In Axis and Allies, the U.S. starts with the largest number of IPCs, and also has the furthest to go to reach the main battlefields. These conditions both suggest the use of strategies using (expensive) air units.

One strategy is build bombers. The U.S. can spare 30 IPCs to build two a turn. Send them to the UK (one turn) for the strategic bombing of Germany. With six bombers, there will be a loss of one per turn (on average) to anti-aircraft. The surviving five planes will average 3.5 hits on average, or 17.5 IPCs in total. Since a bomber costs 15 IPCs, this is a profitable strategy. And it hurts Germany's economy even if they get some IPCs from Africa.

A second strategy is to build 2-3 fighters a turn, and fly them to the UK, then to Karelia or wherever they are most needed in Russia. Enough of them will stop a German attack cold. Or the U.S. could use a "hybrid" strategy, build one bomber and one fighter per turn for a combination of both. Then spend 5 IPCs a turn on tech research.

Tech discoveries could alter the equation, especially if they were jet fighters or heavy bombers (using one of the "two roll" modifications #1, #2, not the standard three-roll rules). Perhaps I'd use the fighter strategy if I discovered the one and the bomber strategy for the other (some versions of the game don't allow you to choose which tech to research).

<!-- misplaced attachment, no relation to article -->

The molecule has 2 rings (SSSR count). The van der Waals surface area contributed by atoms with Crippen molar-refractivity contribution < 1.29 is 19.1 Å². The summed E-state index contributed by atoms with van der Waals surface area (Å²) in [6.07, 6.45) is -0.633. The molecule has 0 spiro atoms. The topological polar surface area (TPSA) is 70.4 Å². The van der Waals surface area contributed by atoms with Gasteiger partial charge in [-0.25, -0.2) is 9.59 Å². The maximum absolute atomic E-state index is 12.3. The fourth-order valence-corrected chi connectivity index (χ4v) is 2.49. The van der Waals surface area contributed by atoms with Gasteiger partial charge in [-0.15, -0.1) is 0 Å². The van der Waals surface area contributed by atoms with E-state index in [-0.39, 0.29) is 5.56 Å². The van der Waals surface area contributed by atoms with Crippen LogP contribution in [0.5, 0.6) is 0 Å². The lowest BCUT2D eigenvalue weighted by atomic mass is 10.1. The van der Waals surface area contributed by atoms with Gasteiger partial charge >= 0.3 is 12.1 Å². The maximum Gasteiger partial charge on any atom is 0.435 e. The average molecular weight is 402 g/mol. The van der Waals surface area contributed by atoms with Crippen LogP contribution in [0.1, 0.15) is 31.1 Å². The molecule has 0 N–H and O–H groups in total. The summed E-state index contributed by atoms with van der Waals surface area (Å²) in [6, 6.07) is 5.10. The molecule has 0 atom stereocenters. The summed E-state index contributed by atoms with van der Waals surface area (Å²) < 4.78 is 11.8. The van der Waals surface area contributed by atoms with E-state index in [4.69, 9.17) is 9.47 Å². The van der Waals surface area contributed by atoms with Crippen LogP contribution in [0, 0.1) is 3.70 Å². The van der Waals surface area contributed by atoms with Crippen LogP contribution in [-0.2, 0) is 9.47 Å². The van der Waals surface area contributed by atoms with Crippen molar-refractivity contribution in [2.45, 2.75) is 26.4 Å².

Would you use any of these strategies without tech enhancement? With tech enhancement, especially "modified" heavy bombers? Or is the shuck-shuck strategy still superior?

3 Answers 3


The US can't afford to waste money (and time) building planes

The trap the Allies fall into when considering an airpower-based strategy for the United States is to evaluate the strategy on its own merits instead of by comparing it to the alternative strategies.

The question points out that a large bomber force can do more IPCs in damage than it would expect in AA-gun losses--which is all true. However, it neglects three important considerations:

  1. It takes too long to implement. The US can only afford two planes a turn and starts with one bomber. This means a 6-bomber fleet takes three turns to build and it isn't available until the Combat Phase of turn 4. Furthermore, it will take an average of 15 IPCs per turn to maintain this force in the face of AA losses--about half the US economic output.